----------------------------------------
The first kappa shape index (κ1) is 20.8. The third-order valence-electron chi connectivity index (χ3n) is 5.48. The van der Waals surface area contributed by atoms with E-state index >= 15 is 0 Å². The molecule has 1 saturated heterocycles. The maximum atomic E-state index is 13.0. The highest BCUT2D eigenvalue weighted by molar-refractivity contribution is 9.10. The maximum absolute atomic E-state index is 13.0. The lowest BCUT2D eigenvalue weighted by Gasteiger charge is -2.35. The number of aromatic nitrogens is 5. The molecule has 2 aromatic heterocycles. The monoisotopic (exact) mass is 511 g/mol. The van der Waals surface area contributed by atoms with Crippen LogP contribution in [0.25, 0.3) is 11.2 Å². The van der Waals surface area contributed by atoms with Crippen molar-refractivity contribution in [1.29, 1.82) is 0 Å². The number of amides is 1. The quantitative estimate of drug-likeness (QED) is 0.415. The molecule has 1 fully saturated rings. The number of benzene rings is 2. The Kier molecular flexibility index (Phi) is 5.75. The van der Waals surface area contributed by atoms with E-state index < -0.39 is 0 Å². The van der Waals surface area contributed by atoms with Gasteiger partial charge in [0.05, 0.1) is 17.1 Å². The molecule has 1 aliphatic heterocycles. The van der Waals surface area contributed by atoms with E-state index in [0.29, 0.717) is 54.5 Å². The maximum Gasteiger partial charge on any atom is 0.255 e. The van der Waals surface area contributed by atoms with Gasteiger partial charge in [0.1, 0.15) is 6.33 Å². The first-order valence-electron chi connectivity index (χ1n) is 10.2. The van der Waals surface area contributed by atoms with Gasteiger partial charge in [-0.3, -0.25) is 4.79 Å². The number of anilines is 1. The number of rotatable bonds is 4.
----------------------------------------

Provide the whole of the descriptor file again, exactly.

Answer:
The first kappa shape index (κ1) is 20.8. The third-order valence-electron chi connectivity index (χ3n) is 5.48. The van der Waals surface area contributed by atoms with E-state index >= 15 is 0 Å². The molecule has 1 saturated heterocycles. The maximum atomic E-state index is 13.0. The highest BCUT2D eigenvalue weighted by molar-refractivity contribution is 9.10. The maximum absolute atomic E-state index is 13.0. The lowest BCUT2D eigenvalue weighted by Gasteiger charge is -2.35. The number of aromatic nitrogens is 5. The molecule has 2 aromatic heterocycles. The monoisotopic (exact) mass is 511 g/mol. The van der Waals surface area contributed by atoms with Crippen LogP contribution in [0.25, 0.3) is 11.2 Å². The van der Waals surface area contributed by atoms with Crippen molar-refractivity contribution in [1.29, 1.82) is 0 Å². The number of amides is 1. The quantitative estimate of drug-likeness (QED) is 0.415. The molecule has 1 fully saturated rings. The number of benzene rings is 2. The Kier molecular flexibility index (Phi) is 5.75. The van der Waals surface area contributed by atoms with E-state index < -0.39 is 0 Å². The van der Waals surface area contributed by atoms with Gasteiger partial charge in [0.05, 0.1) is 17.1 Å². The molecule has 1 aliphatic heterocycles. The van der Waals surface area contributed by atoms with E-state index in [0.29, 0.717) is 54.5 Å². The maximum Gasteiger partial charge on any atom is 0.255 e. The van der Waals surface area contributed by atoms with Gasteiger partial charge in [0.1, 0.15) is 6.33 Å². The first-order valence-electron chi connectivity index (χ1n) is 10.2. The van der Waals surface area contributed by atoms with Gasteiger partial charge in [-0.3, -0.25) is 4.79 Å². The number of anilines is 1. The number of rotatable bonds is 4.